5 Things That Make a Story Right for Video
Online print journalism and storytelling has a place in today’s world. However, publishers should be investing in digital video, or at least experimenting with multimedia storytelling, if they want to compete for viewership. If you’re trying to balance both mediums, then you need to understand when information should be presented in print or video. It simply comes down to this: if your story moves or makes noise, it probably should be told with video.
1. The story contains moving elements.
Movement is more powerful when it’s captured in video form and can be viewed than through written words, where it can only be imagined by the reader. If there is a lot of action taking place in your story, such as reporting on a protest, then it will work best as a video.
2. The story contains sound.
A video is more expensive to produce, but it also has the potential to be more immersive and create a deeper connection between the subject and your audience than a written article. Hearing a subject’s voice and the sound in their environment makes for a powerful experience. The better the audio is in your video, the more real it will become for the viewer.
3. The story revolves around a central character.
Essentially, the demands of storytelling are the same for video as they are for print journalism features — you need a compelling story with interesting characters.
4. The story takes place somewhere interesting.
Sharing a story from an interesting location will make it a more memorable experience for your viewers. Depending on where it takes place — if it’s somewhere visually striking or a place where most people don’t have access — you might even consider filming it in 360°, so that viewers can immerse themselves in a new location.
5. The story doesn’t need a lot of background information.
A short doc or news video for social media works best if there isn’t crucial background information needed to understand the narrative. A longer documentary can go into depth with history and context, but, unless you’re willing to invest in that, lengthy reporting may work better in print, especially if it contains a lot of numbers or dense information.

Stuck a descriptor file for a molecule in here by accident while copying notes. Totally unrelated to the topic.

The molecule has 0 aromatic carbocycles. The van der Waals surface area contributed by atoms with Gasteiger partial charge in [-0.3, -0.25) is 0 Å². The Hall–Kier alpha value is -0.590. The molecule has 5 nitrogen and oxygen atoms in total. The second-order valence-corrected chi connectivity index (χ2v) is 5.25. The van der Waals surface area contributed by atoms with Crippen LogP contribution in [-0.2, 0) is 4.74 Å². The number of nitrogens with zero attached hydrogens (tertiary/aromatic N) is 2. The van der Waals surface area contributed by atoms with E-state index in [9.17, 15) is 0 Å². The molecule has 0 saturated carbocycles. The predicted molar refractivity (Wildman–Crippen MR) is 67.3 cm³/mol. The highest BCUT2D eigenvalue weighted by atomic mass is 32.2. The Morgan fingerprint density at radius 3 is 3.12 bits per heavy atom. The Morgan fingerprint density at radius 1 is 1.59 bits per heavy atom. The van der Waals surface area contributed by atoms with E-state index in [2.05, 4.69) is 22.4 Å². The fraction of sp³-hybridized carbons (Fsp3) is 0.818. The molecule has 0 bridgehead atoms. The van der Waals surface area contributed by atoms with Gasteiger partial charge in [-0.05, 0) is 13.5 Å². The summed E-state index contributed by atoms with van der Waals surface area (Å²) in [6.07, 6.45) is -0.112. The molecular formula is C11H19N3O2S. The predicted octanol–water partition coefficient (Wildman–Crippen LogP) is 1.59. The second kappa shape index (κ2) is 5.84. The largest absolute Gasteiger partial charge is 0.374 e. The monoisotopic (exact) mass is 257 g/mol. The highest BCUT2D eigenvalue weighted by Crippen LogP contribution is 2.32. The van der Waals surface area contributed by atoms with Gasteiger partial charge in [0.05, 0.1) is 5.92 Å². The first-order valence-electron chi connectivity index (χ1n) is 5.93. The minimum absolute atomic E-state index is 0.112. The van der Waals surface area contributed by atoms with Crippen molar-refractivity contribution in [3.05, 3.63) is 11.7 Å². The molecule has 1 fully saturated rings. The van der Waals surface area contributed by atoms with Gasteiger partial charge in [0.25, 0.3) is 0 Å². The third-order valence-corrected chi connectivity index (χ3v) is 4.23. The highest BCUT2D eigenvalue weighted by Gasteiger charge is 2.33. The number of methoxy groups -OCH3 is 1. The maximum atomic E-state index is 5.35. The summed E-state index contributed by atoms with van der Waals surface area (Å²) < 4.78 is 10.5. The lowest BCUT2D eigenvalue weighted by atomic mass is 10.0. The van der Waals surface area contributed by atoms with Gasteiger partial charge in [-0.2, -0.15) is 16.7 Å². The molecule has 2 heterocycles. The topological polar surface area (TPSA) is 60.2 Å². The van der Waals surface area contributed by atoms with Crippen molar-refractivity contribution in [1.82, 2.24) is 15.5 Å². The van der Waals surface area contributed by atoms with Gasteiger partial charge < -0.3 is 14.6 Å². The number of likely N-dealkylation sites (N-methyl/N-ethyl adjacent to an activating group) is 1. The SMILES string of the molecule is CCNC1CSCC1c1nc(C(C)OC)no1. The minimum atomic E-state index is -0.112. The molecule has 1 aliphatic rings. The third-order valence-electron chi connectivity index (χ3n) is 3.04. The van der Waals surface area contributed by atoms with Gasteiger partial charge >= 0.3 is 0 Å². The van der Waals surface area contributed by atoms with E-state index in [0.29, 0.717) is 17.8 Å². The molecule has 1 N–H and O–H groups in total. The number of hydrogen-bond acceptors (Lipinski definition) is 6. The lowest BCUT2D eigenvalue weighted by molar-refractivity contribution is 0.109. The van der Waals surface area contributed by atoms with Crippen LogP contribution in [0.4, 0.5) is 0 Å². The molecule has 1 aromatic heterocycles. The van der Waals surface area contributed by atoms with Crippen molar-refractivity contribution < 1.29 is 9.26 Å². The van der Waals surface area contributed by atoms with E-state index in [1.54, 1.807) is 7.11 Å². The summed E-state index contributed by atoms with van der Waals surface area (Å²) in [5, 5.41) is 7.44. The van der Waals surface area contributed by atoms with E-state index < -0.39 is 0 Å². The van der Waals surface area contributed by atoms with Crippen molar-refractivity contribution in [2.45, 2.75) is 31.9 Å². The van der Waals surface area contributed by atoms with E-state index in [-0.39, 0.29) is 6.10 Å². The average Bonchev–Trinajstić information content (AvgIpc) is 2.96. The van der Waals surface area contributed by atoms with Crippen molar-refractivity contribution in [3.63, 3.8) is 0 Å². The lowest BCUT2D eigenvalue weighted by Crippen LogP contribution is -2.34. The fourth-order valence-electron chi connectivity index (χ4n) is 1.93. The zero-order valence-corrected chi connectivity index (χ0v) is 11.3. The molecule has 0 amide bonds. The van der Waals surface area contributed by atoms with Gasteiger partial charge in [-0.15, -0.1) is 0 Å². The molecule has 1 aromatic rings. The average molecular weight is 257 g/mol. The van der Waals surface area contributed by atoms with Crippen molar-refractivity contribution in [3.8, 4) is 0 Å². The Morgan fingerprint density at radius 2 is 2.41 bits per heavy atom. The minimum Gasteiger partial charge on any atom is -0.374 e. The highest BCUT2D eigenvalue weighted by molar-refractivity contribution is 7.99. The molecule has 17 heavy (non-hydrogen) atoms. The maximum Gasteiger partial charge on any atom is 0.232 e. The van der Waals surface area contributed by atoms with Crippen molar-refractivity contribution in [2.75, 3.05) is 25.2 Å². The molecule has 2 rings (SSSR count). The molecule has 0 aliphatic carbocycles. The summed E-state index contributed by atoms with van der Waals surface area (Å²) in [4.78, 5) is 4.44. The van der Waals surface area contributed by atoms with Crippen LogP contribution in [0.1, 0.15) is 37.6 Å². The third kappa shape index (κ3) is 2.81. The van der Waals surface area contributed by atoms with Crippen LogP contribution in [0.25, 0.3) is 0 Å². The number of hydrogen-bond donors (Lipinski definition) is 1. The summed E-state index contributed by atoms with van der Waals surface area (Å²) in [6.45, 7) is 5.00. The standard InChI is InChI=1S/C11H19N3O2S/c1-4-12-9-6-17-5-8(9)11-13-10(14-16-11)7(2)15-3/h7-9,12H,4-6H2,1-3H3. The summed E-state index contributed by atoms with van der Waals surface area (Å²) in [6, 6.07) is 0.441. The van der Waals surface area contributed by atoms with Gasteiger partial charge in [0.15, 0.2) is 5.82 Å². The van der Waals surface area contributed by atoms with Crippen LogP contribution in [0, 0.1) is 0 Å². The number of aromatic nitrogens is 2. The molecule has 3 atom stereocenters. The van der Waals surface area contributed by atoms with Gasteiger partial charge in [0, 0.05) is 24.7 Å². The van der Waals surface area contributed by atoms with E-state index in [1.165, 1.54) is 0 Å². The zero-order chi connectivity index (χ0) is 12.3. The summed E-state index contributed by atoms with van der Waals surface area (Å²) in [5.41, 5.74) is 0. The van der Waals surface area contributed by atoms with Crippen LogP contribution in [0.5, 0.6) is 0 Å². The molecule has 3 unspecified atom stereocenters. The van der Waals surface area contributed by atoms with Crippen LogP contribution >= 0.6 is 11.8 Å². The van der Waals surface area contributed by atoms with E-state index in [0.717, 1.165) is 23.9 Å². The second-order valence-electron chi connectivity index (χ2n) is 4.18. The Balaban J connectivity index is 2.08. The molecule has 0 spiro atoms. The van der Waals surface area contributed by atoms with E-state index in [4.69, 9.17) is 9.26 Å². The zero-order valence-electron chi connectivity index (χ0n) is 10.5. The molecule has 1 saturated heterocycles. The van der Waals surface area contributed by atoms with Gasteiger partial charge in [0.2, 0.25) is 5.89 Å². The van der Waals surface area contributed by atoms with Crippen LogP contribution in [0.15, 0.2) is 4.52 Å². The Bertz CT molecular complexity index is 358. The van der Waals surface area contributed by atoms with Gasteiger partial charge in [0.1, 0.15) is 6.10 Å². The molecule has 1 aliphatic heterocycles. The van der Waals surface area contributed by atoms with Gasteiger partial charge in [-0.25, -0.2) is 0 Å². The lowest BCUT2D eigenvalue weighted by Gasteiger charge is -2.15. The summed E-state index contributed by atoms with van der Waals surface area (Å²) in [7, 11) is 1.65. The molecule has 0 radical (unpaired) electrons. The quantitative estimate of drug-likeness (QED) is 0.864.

Even if you choose to tell a story with characters and moving elements through an investigative news article or print feature, you should at least consider adding video elements that can stand alone for social media and that could draw people to your site to read the whole story. You don’t even have to have an in-house video team to do this — you can easily hire a freelance video journalist with the expertise to produce a quality video for you.
This New York Times piece is a great example of multimedia storytelling. In it, they incorporated videos, text, images, graphs, maps, and more to tell a visual and written story.
However, choosing the best medium for a story may depend on more than the content and these elements, though. It may depend on who your audience is. For example, if you’re targeting young adults, you should be creating videos for social platforms like Facebook. While this won’t necessarily bring them to your site, native videos on social networks are generally favored by algorithms and reach more people than print articles or outside links to videos. Plus, when they are on social platforms, the videos will be optimized for mobile, which is where young adults spend more of their time. If you need this audience to come to your site for ad revenue or other purposes, then you will most likely end up sacrificing viewership.
By D. Simone Kovacs, Writer at Storyhunter